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Neurotoxicol Teratol. 1998 Jan-Feb;20(1):19-27.

Relations of bone and blood lead to cognitive function: the VA Normative Aging Study.

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1
Department of Medicine, Brigham and Women's Hospital, Channing Laboratory, Harvard Medical School, Boston, MA 02115, USA. remar@gauss.bwh.harvard.edu

Abstract

The relationship between performance on cognitive tasks and circulating levels of lead in blood and accumulated levels of lead in bone was examined in 141 middle-aged and elderly men from a longitudinal study of aging. The mean (SD) blood lead level was low [5.5 (3.5) micrograms/dl], and mean patella and tibia lead levels were 31.7 (19.2) and 22.5 (12.2) micrograms/g bone mineral, respectively. Cognitive tests measured attention, perceptual speed, memory, language, and spatial copying. Regression models, adjusted for age and education, demonstrated that men with higher levels of blood lead recalled and defined fewer words, identified fewer line-drawn objects, and required more time to attain the same level of accuracy on a perceptual comparison test as men with the lowest level of blood lead. Men with higher levels of blood and bone (tibia) lead copied spatial figures less accurately; men with higher levels of bone (tibia) lead had slower responses for pattern memory. These findings suggest that low levels of lead contribute to impairments in cognitive function among elderly men.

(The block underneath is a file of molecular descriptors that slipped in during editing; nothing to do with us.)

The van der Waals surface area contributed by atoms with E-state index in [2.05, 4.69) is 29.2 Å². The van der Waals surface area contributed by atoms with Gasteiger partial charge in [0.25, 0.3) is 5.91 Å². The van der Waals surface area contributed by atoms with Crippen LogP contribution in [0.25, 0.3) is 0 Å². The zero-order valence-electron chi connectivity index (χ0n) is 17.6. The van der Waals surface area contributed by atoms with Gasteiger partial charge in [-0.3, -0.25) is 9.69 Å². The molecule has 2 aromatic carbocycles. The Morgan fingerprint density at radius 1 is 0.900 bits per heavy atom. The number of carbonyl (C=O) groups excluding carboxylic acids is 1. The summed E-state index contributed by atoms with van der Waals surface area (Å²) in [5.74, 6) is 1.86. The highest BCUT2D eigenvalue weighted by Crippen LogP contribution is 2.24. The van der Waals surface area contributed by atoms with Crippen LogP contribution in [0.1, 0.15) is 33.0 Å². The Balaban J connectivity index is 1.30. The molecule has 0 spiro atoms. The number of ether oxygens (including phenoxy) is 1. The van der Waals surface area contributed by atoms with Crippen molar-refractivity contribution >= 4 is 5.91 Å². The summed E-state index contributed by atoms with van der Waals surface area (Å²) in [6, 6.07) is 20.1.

PMID:
9511166
[Indexed for MEDLINE]
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